Another Explanation for the Hachette Delays
Has anyone paused to consider how difficult and expensive it would be for Amazon to delay the shipment of certain books by certain publishers? It would be a massive pain in the ass!
What is almost certainly happening with the delivery time of Hachette’s books is that Amazon isn’t keeping its predicted sales quantity in stock. One of the major advancements in retail over the past several decades has been the move to on-time delivery. It means an order for new product is made before it’s needed, so the product spends as little time warehoused as possible. This ability is worth billions; it is expensive to develop and hone; and it’s a service that Amazon provides to all of its retail partners. Hachette and the rest of the Big 5 can’t possibly appreciate what this skill entails nor how much they benefit from Amazon’s expertise in this area.
When Amazon stopped stocking predicted sales quantities, that put the shipping burden on Hachette, a company that’s dreadful at delivering at high speeds. They haven’t had to master this skill. Amazon has done it for them. Hachette author Michael Sullivan suspected the shipment delays were from Hachette’s end and not Amazon’s. He asked his publisher for shipping invoices. Hachette refused to provide this information to its author. The delays are far more likely to be Hachette’s fault, not Amazon’s.
A bit of an aside here to tell you what ordering books was like at the last bookstore I worked for. We had several sources for books. We could order from one of the major distributors like Ingram or Baker & Taylor and get the books within three days. The discount was generally around 40%. We could also use NACS (the National Association of College Stores). This was like shopping on Amazon, with a great website (but horrible search ability). These books might come in two days. The discount was also around 40%. Most of our orders went directly to publishers.* This got us the best discount by far — from 45% to 50%, depending on the publisher, title, and quantity. These books took at least a week to arrive, usually longer. Often, it was two weeks. By the time these books arrived, I barely remembered having ordered them.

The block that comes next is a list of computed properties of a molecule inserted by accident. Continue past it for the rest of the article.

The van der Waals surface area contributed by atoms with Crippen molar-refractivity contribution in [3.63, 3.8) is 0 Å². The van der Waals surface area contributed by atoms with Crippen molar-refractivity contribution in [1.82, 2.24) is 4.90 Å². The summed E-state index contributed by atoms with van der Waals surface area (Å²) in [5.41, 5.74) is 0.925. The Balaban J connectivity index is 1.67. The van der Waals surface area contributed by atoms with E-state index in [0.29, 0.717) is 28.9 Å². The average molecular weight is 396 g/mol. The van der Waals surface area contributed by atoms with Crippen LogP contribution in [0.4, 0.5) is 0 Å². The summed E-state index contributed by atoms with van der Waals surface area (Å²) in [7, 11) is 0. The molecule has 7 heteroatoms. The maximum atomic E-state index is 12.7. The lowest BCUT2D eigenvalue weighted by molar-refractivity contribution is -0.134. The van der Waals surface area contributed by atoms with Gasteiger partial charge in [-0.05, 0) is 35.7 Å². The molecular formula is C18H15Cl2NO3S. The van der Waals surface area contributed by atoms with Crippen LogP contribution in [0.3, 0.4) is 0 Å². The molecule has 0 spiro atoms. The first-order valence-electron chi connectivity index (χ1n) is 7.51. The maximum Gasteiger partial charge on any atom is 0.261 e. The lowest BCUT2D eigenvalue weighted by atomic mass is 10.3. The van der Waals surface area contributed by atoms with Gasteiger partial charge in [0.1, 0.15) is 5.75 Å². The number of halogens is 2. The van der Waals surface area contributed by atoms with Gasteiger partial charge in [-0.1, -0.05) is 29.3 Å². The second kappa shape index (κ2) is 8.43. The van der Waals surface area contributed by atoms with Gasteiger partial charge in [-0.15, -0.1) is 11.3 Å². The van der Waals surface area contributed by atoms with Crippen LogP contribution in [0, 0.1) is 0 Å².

The ordering process was also bizarre. To order books, you called an actual person and read off the ISBN and quantity for each book you wanted. Seriously. It was my least favorite task at the bookstore. It could take half an hour to place a large order. Half an hour of saying numbers to a stranger. And every tenth book, they’d say that the book was no longer available. You didn’t know until you ordered. Two or three years ago, publishers started moving toward an online ordering system, which I worked to get us on, but this wasn’t much easier. It meant typing out all the numbers and delimiting them with commas. You’d have to see this process to believe it. I certainly didn’t. I assumed we were the only bookstore in the world that still did this. I couldn’t believe there were full-time jobs for people to sit there and take phone orders for books.
Back to Hachette and Amazon: Imagine what it would mean for Amazon to purposefully delay orders. You have an entire network of distribution centers, warehouse pickers, packing/shipping/trucking processes, and in order to spite a company you’re in negotiations with, you begin artificially delaying shipment of only certain copies. So into this complex machinery of sending out products all over the world, you toss this wrench: “Yo, keep moving products as quickly as humanly possible. Unless it’s a book by Hachette, in which case slow the process down.”
Someone pointed out that this could be done digitally, but why go through the trouble? Why not show the publisher what the customer experience would be if Amazon wasn’t there to predict the orders and handle the shipping? That’s what my boss and I did at our bookstore. We watched inventory levels and made our publisher orders a week in advance to minimize our out-of-stock time. Rather than an artificial delay, it’s far more likely that Amazon adjusted the predicted demand for Hachette titles, maybe even to zero. So here’s a hypothesis that explains both the delayed shipping and the removal of pre-order buttons: Amazon isn’t certain it will be selling Hachette books in the near future.
Think about it. A pre-order is a guarantee of a future transaction. It would be remiss for Amazon to offer pre-orders for items it won’t legally be able to sell when they eventually become available. It would also be remiss for Amazon to stock millions of dollars worth of inventory it won’t legally be able to sell in the near future and would have to return at great expense. The moment Amazon realized negotiations were breaking down (as their press release recently intimated), they had to reduce their exposure to Hachette inventory. That means reducing future sales, which is what pre-orders and predicted warehouse quantities represent.
These moves by Amazon might be less about spite and more about pragmatism. Even legality. That book you pre-ordered from us two months ago? We no longer have a sales relationship with that manufacturer. Here’s your refund.
Both major moves explained by a probable and unbelievable reality: Soon, there may not be any Hachette books on Amazon at all.
*Two reasons for placing most of our orders directly with publishers: The first is that bookstores make most of their margin in that 3-5% they save. The second is that returns to publishers for unsold frontlist titles can be as high as 50%, but you can only return a percentage of what you order. Placing all backlist and re-stock orders through the publisher padded this number to make sure we never fell outside of our returns margin.